Last week in our Northwest Yearly Meeting sessions, we were challenged to "go deeper" and we were also asked what our "passion" is.
My first thought was--are the "deep" audience and the "passion" audience exactly the same people, or do some respond more directly to one or another of the two words?
I've noticed that the word "passion" is very acceptable to some writers, and is on others' lists of words that have lost their savor through overuse. ("Our passion is your problem.") I'm somewhere in between--its expiration date might be getting close, but I haven't found an adequate substitute.
Actually, when the word is used in marketing a product or service, the word is now useless. Passion is now part of the total quality solution commitment for enhancing the customer experience by delivering excellence and adding value by going beyond my expectations. Please, just do what you promise!!
But when you're talking about spirituality and ministry, I don't quite know what other word quite suffices. Passion is more than enthusiasm; enthusiasm is wonderful and even necessary but it is transient, while passion refers to something that becomes a consistent central focus of our applied spirituality and gives meaning to our lives.
The word is a bit confusing--a generation ago we might have said, "What are you passionate about? What part of your life of service or devotion do you do passionately?" Now we often hear or say the collapsed formula, "What is your passion?" In either case, we want to know what service provides the most inspiring, rewarding, joy-filled, self-abandoning, or divinely urgent outlet for your gifts and your energy. It's an important and legitimate question, and maybe there's no other single word (yet) that covers all that territory. But I'm curious enough to ask these questions:
1) Am I right in my definition?
2) Is there a better word?
3) Is there a danger that the word is weakening through overuse? Do you sometimes feel as if churchy peer pressure says you MUST be able to name a "passion" even though you really haven't found something that evokes the joy, energy, and urgency implied by the word?
Finally--back to the question about different audiences. Do different temperaments understand passion differently? If the concept of "what is your passion?" still has any meaning, it can't be confused either with compulsory cheerfulness on the one hand, or a martyr complex on the other. We had a vivid and wonderful example of the varieties of passion on the first evening of yearly meeting, which featured two panels of Friends serving in various global and local outreach ministries. One of the panels included a Friend whose ministry has lasted many years and has led to many new Friends meetings under circumstances of sometimes violent persecution. He presented his vision with vigor and confidence. Another Friend described how she became gripped with a concern for immigration and immigrants less than a year ago; she was transparent about not knowing where it would lead, and asked us to pray for humility as well as guidance as this ministry unfolded. I was as moved by this second example as I was by the first.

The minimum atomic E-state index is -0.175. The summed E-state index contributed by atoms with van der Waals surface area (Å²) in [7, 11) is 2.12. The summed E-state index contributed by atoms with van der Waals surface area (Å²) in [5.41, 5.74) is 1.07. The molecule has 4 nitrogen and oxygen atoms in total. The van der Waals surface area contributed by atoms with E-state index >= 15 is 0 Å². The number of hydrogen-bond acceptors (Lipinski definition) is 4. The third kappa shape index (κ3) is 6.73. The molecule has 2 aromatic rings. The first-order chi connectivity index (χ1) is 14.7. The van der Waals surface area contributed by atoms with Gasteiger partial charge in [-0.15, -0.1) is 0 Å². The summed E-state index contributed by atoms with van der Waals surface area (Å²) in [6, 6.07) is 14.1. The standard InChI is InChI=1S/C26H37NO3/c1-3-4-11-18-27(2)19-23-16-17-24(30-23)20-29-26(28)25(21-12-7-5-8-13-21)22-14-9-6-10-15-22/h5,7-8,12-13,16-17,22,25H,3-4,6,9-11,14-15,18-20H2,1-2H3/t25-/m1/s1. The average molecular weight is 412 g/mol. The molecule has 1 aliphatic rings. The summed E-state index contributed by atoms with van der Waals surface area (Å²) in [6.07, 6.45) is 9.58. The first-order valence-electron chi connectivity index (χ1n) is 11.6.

I'm passionate about our life and service in Russia--sometimes I pinch myself and ask whether it could really be true that I'm able to have this privilege among these gracious people. But if you ask, "What is my passion?" ... forgive me if it takes a little longer to compose an adequate answer. It has more to do with prayer, with struggling to become more transparent and repentant and available. If you forced me to come up with one word, at least for now, it would be "communication." As with so much in my spiritual experience, passion does have moments of ecstasy, but it's more about persistence.
Speaking of migration, "No one should die for the lack of a cup of water."
"Breaking free of American evangelicalism"--an interview with Soong-Chan Rah.
Did Joe Biden do Russia a favor with his undiplomatic descriptions? All too true, says Kirill Benediktov, but Russia has some experience with surviving and overcoming. (It's also hard for me to judge someone's insights without knowing the answer to this question: Does the observer have any sense of heart-connection with the people he or she is analyzing?)
"Good people live in bathtubs": Russia's struggle for adequate housing.
"Best Intentions": Andrew Bacevich examines American intentions and American self-reflection through a Graham Greene lens.
Tom Wolfe's perspective on human spaceflight (and what we could do for $10 billion/year).
What do you think of these suggested "vital changes for climate change activists"?
Becky Garrison in the Wittenburg Door: "Today's theologians rock with the oldies."
And finally, here's a ministry that was done with love and passion.
Bittersweet nostalgia, thanks to the film Blues Brothers and John Lee Hooker: